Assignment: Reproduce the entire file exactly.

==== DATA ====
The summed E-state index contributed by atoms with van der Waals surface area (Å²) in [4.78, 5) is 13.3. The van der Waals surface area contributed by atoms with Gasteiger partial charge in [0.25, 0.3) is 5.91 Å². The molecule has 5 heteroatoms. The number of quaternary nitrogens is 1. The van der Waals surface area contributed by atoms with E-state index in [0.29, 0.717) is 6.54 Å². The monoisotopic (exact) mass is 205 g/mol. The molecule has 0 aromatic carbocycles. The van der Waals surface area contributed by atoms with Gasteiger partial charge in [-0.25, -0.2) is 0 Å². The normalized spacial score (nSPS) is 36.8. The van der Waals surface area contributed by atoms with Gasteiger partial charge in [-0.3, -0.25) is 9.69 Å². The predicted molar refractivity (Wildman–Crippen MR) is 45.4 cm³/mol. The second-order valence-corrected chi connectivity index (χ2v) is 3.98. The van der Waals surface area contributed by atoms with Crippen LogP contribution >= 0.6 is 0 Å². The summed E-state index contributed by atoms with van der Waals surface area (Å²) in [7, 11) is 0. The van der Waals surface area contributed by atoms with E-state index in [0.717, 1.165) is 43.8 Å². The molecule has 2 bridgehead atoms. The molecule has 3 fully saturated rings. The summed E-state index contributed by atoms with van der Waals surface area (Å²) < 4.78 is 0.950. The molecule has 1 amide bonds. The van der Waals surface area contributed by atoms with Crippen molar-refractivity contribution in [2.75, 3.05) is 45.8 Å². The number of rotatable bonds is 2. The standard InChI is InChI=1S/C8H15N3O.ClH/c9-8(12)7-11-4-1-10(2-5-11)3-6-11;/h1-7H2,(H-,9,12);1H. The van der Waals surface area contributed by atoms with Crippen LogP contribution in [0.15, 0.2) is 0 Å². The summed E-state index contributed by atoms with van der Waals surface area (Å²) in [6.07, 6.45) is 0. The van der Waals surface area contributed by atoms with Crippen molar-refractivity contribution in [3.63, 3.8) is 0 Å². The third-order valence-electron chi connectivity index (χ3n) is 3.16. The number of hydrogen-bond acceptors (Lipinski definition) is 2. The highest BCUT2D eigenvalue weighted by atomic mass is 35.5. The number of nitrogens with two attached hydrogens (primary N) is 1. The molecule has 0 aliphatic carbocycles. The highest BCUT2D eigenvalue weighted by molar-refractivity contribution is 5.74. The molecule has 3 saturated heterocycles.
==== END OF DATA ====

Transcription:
The summed E-state index contributed by atoms with van der Waals surface area (Å²) in [4.78, 5) is 13.3. The van der Waals surface area contributed by atoms with Gasteiger partial charge in [0.25, 0.3) is 5.91 Å². The molecule has 5 heteroatoms. The number of quaternary nitrogens is 1. The van der Waals surface area contributed by atoms with E-state index in [0.29, 0.717) is 6.54 Å². The monoisotopic (exact) mass is 205 g/mol. The molecule has 0 aromatic carbocycles. The van der Waals surface area contributed by atoms with Gasteiger partial charge in [-0.25, -0.2) is 0 Å². The normalized spacial score (nSPS) is 36.8. The van der Waals surface area contributed by atoms with Gasteiger partial charge in [-0.3, -0.25) is 9.69 Å². The predicted molar refractivity (Wildman–Crippen MR) is 45.4 cm³/mol. The second-order valence-corrected chi connectivity index (χ2v) is 3.98. The van der Waals surface area contributed by atoms with Crippen LogP contribution >= 0.6 is 0 Å². The summed E-state index contributed by atoms with van der Waals surface area (Å²) in [7, 11) is 0. The van der Waals surface area contributed by atoms with E-state index in [0.717, 1.165) is 43.8 Å². The molecule has 2 bridgehead atoms. The molecule has 3 fully saturated rings. The summed E-state index contributed by atoms with van der Waals surface area (Å²) < 4.78 is 0.950. The molecule has 1 amide bonds. The van der Waals surface area contributed by atoms with Crippen molar-refractivity contribution in [2.75, 3.05) is 45.8 Å². The number of rotatable bonds is 2. The standard InChI is InChI=1S/C8H15N3O.ClH/c9-8(12)7-11-4-1-10(2-5-11)3-6-11;/h1-7H2,(H-,9,12);1H. The van der Waals surface area contributed by atoms with Crippen LogP contribution in [0.15, 0.2) is 0 Å². The summed E-state index contributed by atoms with van der Waals surface area (Å²) in [6.07, 6.45) is 0. The van der Waals surface area contributed by atoms with Crippen molar-refractivity contribution in [3.63, 3.8) is 0 Å². The third-order valence-electron chi connectivity index (χ3n) is 3.16. The number of hydrogen-bond acceptors (Lipinski definition) is 2. The highest BCUT2D eigenvalue weighted by atomic mass is 35.5. The number of nitrogens with two attached hydrogens (primary N) is 1. The molecule has 0 aliphatic carbocycles. The highest BCUT2D eigenvalue weighted by molar-refractivity contribution is 5.74. The molecule has 3 saturated heterocycles.